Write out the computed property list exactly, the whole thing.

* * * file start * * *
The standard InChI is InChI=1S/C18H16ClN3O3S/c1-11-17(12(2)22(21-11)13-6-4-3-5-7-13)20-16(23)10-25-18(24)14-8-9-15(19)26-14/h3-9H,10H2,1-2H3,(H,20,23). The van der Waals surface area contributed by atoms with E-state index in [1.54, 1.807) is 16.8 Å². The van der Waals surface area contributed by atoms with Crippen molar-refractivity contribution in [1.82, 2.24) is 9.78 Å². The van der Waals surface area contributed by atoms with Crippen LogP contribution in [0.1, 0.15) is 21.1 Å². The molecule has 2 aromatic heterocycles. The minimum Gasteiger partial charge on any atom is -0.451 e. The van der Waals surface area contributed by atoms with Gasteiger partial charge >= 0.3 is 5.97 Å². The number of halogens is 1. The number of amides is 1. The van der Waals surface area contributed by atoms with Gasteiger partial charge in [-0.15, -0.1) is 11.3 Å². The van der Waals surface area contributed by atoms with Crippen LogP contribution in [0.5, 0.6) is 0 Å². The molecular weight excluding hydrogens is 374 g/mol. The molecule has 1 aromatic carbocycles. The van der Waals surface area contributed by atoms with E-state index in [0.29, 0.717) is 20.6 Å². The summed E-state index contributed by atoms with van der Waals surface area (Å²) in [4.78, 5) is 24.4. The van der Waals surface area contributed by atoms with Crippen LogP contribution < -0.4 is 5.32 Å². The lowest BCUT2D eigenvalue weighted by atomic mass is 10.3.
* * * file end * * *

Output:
The standard InChI is InChI=1S/C18H16ClN3O3S/c1-11-17(12(2)22(21-11)13-6-4-3-5-7-13)20-16(23)10-25-18(24)14-8-9-15(19)26-14/h3-9H,10H2,1-2H3,(H,20,23). The van der Waals surface area contributed by atoms with E-state index in [1.54, 1.807) is 16.8 Å². The van der Waals surface area contributed by atoms with Crippen molar-refractivity contribution in [1.82, 2.24) is 9.78 Å². The van der Waals surface area contributed by atoms with Crippen LogP contribution in [0.1, 0.15) is 21.1 Å². The molecule has 2 aromatic heterocycles. The minimum Gasteiger partial charge on any atom is -0.451 e. The van der Waals surface area contributed by atoms with Gasteiger partial charge >= 0.3 is 5.97 Å². The number of halogens is 1. The number of amides is 1. The van der Waals surface area contributed by atoms with Gasteiger partial charge in [-0.15, -0.1) is 11.3 Å². The van der Waals surface area contributed by atoms with Crippen LogP contribution in [0.5, 0.6) is 0 Å². The molecular weight excluding hydrogens is 374 g/mol. The molecule has 1 aromatic carbocycles. The van der Waals surface area contributed by atoms with E-state index in [0.29, 0.717) is 20.6 Å². The summed E-state index contributed by atoms with van der Waals surface area (Å²) in [4.78, 5) is 24.4. The van der Waals surface area contributed by atoms with Crippen LogP contribution < -0.4 is 5.32 Å². The lowest BCUT2D eigenvalue weighted by atomic mass is 10.3.